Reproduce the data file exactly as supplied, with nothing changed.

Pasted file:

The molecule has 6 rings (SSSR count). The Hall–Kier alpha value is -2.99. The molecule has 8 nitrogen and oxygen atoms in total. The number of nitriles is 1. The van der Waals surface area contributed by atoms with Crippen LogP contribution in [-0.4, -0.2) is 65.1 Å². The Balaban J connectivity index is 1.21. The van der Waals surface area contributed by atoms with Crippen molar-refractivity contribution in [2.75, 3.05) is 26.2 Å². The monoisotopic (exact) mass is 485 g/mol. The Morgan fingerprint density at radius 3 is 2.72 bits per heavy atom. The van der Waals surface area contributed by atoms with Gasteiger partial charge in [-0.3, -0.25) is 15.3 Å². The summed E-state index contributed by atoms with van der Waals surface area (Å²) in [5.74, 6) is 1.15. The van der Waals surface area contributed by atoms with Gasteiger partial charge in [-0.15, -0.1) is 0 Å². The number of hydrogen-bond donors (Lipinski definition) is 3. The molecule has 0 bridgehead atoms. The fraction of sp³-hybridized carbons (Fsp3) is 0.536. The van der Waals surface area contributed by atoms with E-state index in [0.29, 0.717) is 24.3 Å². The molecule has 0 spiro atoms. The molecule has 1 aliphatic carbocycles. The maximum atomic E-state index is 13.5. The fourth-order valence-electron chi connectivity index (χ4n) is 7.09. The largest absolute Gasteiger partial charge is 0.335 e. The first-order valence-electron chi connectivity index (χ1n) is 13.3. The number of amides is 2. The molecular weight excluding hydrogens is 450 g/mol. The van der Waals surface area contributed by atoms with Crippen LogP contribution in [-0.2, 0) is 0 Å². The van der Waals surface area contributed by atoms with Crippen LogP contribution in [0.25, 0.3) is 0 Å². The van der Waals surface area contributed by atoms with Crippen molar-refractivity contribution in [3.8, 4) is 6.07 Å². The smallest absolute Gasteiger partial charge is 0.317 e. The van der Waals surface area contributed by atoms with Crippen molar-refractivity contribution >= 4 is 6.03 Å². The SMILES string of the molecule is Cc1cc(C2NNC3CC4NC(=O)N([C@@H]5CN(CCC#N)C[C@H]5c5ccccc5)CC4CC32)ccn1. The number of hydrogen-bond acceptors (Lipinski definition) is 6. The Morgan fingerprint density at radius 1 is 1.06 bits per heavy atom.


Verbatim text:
The molecule has 6 rings (SSSR count). The Hall–Kier alpha value is -2.99. The molecule has 8 nitrogen and oxygen atoms in total. The number of nitriles is 1. The van der Waals surface area contributed by atoms with Crippen LogP contribution in [-0.4, -0.2) is 65.1 Å². The Balaban J connectivity index is 1.21. The van der Waals surface area contributed by atoms with Crippen molar-refractivity contribution in [2.75, 3.05) is 26.2 Å². The monoisotopic (exact) mass is 485 g/mol. The Morgan fingerprint density at radius 3 is 2.72 bits per heavy atom. The van der Waals surface area contributed by atoms with Gasteiger partial charge in [-0.3, -0.25) is 15.3 Å². The summed E-state index contributed by atoms with van der Waals surface area (Å²) in [5.74, 6) is 1.15. The van der Waals surface area contributed by atoms with Gasteiger partial charge in [-0.15, -0.1) is 0 Å². The number of hydrogen-bond donors (Lipinski definition) is 3. The molecule has 0 bridgehead atoms. The fraction of sp³-hybridized carbons (Fsp3) is 0.536. The van der Waals surface area contributed by atoms with E-state index in [0.29, 0.717) is 24.3 Å². The molecule has 0 spiro atoms. The molecule has 1 aliphatic carbocycles. The maximum atomic E-state index is 13.5. The fourth-order valence-electron chi connectivity index (χ4n) is 7.09. The largest absolute Gasteiger partial charge is 0.335 e. The first-order valence-electron chi connectivity index (χ1n) is 13.3. The number of amides is 2. The molecular weight excluding hydrogens is 450 g/mol. The van der Waals surface area contributed by atoms with Crippen LogP contribution in [-0.2, 0) is 0 Å². The van der Waals surface area contributed by atoms with Crippen LogP contribution in [0.25, 0.3) is 0 Å². The van der Waals surface area contributed by atoms with Crippen molar-refractivity contribution in [3.8, 4) is 6.07 Å². The smallest absolute Gasteiger partial charge is 0.317 e. The van der Waals surface area contributed by atoms with Crippen molar-refractivity contribution >= 4 is 6.03 Å². The SMILES string of the molecule is Cc1cc(C2NNC3CC4NC(=O)N([C@@H]5CN(CCC#N)C[C@H]5c5ccccc5)CC4CC32)ccn1. The number of hydrogen-bond acceptors (Lipinski definition) is 6. The Morgan fingerprint density at radius 1 is 1.06 bits per heavy atom.